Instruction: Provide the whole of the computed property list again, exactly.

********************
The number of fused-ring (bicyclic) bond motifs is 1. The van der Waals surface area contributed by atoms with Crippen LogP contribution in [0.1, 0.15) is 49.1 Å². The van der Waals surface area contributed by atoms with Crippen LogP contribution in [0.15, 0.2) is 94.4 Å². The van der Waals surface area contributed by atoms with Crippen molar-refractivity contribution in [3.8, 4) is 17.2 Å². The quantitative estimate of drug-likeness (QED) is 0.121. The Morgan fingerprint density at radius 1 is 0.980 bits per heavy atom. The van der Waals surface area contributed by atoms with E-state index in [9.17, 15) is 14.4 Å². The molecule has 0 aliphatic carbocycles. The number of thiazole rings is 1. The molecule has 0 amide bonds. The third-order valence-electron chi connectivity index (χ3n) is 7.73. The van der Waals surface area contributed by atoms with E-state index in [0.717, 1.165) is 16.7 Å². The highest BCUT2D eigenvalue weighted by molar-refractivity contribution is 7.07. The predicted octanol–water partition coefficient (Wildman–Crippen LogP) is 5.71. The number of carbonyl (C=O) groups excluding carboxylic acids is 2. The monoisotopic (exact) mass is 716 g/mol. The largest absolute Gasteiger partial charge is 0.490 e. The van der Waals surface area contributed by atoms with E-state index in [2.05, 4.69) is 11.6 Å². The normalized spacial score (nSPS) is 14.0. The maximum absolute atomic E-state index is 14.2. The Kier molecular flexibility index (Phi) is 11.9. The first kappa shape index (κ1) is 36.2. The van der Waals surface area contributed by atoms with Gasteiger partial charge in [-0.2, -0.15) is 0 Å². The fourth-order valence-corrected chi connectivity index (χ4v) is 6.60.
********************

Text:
The number of fused-ring (bicyclic) bond motifs is 1. The van der Waals surface area contributed by atoms with Crippen LogP contribution in [0.1, 0.15) is 49.1 Å². The van der Waals surface area contributed by atoms with Crippen LogP contribution in [0.15, 0.2) is 94.4 Å². The van der Waals surface area contributed by atoms with Crippen molar-refractivity contribution in [3.8, 4) is 17.2 Å². The quantitative estimate of drug-likeness (QED) is 0.121. The Morgan fingerprint density at radius 1 is 0.980 bits per heavy atom. The van der Waals surface area contributed by atoms with E-state index in [9.17, 15) is 14.4 Å². The molecule has 0 aliphatic carbocycles. The number of thiazole rings is 1. The molecule has 0 amide bonds. The third-order valence-electron chi connectivity index (χ3n) is 7.73. The van der Waals surface area contributed by atoms with E-state index in [0.717, 1.165) is 16.7 Å². The highest BCUT2D eigenvalue weighted by molar-refractivity contribution is 7.07. The predicted octanol–water partition coefficient (Wildman–Crippen LogP) is 5.71. The number of carbonyl (C=O) groups excluding carboxylic acids is 2. The monoisotopic (exact) mass is 716 g/mol. The largest absolute Gasteiger partial charge is 0.490 e. The van der Waals surface area contributed by atoms with E-state index in [2.05, 4.69) is 11.6 Å². The normalized spacial score (nSPS) is 14.0. The maximum absolute atomic E-state index is 14.2. The Kier molecular flexibility index (Phi) is 11.9. The first kappa shape index (κ1) is 36.2. The van der Waals surface area contributed by atoms with Gasteiger partial charge in [-0.2, -0.15) is 0 Å². The fourth-order valence-corrected chi connectivity index (χ4v) is 6.60.